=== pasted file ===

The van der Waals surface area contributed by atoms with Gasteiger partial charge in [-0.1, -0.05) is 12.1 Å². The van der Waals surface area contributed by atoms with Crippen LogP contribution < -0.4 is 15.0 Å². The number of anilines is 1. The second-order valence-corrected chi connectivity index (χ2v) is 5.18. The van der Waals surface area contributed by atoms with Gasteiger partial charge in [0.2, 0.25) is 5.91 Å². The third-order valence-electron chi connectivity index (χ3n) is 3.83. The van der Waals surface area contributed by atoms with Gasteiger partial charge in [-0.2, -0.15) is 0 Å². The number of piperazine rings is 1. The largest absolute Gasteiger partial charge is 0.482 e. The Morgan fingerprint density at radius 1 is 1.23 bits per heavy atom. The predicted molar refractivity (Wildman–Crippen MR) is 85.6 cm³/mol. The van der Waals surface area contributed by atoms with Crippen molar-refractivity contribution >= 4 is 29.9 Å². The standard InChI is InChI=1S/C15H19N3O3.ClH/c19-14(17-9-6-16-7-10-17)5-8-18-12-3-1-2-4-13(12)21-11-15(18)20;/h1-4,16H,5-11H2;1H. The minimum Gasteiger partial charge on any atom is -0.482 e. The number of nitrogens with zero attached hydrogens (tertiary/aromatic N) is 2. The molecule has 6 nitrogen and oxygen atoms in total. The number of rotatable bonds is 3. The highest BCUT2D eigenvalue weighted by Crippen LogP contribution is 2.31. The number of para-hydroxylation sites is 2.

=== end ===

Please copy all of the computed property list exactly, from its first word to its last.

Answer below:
The van der Waals surface area contributed by atoms with Gasteiger partial charge in [-0.1, -0.05) is 12.1 Å². The van der Waals surface area contributed by atoms with Crippen LogP contribution < -0.4 is 15.0 Å². The number of anilines is 1. The second-order valence-corrected chi connectivity index (χ2v) is 5.18. The van der Waals surface area contributed by atoms with Gasteiger partial charge in [0.2, 0.25) is 5.91 Å². The third-order valence-electron chi connectivity index (χ3n) is 3.83. The van der Waals surface area contributed by atoms with Gasteiger partial charge in [-0.2, -0.15) is 0 Å². The number of piperazine rings is 1. The largest absolute Gasteiger partial charge is 0.482 e. The Morgan fingerprint density at radius 1 is 1.23 bits per heavy atom. The predicted molar refractivity (Wildman–Crippen MR) is 85.6 cm³/mol. The van der Waals surface area contributed by atoms with Crippen molar-refractivity contribution >= 4 is 29.9 Å². The standard InChI is InChI=1S/C15H19N3O3.ClH/c19-14(17-9-6-16-7-10-17)5-8-18-12-3-1-2-4-13(12)21-11-15(18)20;/h1-4,16H,5-11H2;1H. The minimum Gasteiger partial charge on any atom is -0.482 e. The number of nitrogens with zero attached hydrogens (tertiary/aromatic N) is 2. The molecule has 6 nitrogen and oxygen atoms in total. The number of rotatable bonds is 3. The highest BCUT2D eigenvalue weighted by Crippen LogP contribution is 2.31. The number of para-hydroxylation sites is 2.